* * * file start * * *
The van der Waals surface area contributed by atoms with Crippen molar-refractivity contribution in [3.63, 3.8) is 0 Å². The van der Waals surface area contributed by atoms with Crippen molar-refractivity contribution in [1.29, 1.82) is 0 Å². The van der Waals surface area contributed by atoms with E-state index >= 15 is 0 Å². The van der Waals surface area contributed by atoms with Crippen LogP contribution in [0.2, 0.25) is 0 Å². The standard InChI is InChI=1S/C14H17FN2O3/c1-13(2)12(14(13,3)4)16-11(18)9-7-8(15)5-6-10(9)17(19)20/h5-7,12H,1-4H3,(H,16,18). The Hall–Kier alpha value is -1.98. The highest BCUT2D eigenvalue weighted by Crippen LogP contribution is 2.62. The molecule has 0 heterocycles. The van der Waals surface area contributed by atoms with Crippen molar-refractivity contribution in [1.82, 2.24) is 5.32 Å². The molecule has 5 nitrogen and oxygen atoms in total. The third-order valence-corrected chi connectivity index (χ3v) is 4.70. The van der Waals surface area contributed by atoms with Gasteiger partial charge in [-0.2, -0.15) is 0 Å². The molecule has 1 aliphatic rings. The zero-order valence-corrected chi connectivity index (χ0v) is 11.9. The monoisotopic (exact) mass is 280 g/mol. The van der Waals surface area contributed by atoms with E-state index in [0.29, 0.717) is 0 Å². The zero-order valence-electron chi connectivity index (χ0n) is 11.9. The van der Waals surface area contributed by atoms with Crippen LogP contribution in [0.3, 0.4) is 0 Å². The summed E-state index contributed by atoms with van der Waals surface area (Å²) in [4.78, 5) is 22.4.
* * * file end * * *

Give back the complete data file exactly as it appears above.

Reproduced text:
The van der Waals surface area contributed by atoms with Crippen molar-refractivity contribution in [3.63, 3.8) is 0 Å². The van der Waals surface area contributed by atoms with Crippen molar-refractivity contribution in [1.29, 1.82) is 0 Å². The van der Waals surface area contributed by atoms with E-state index >= 15 is 0 Å². The van der Waals surface area contributed by atoms with Crippen LogP contribution in [0.2, 0.25) is 0 Å². The standard InChI is InChI=1S/C14H17FN2O3/c1-13(2)12(14(13,3)4)16-11(18)9-7-8(15)5-6-10(9)17(19)20/h5-7,12H,1-4H3,(H,16,18). The Hall–Kier alpha value is -1.98. The highest BCUT2D eigenvalue weighted by Crippen LogP contribution is 2.62. The molecule has 0 heterocycles. The van der Waals surface area contributed by atoms with Crippen molar-refractivity contribution in [1.82, 2.24) is 5.32 Å². The molecule has 5 nitrogen and oxygen atoms in total. The third-order valence-corrected chi connectivity index (χ3v) is 4.70. The van der Waals surface area contributed by atoms with Gasteiger partial charge in [-0.2, -0.15) is 0 Å². The molecule has 1 aliphatic rings. The zero-order valence-corrected chi connectivity index (χ0v) is 11.9. The monoisotopic (exact) mass is 280 g/mol. The van der Waals surface area contributed by atoms with E-state index in [0.29, 0.717) is 0 Å². The zero-order valence-electron chi connectivity index (χ0n) is 11.9. The van der Waals surface area contributed by atoms with Crippen LogP contribution in [0.3, 0.4) is 0 Å². The summed E-state index contributed by atoms with van der Waals surface area (Å²) in [4.78, 5) is 22.4.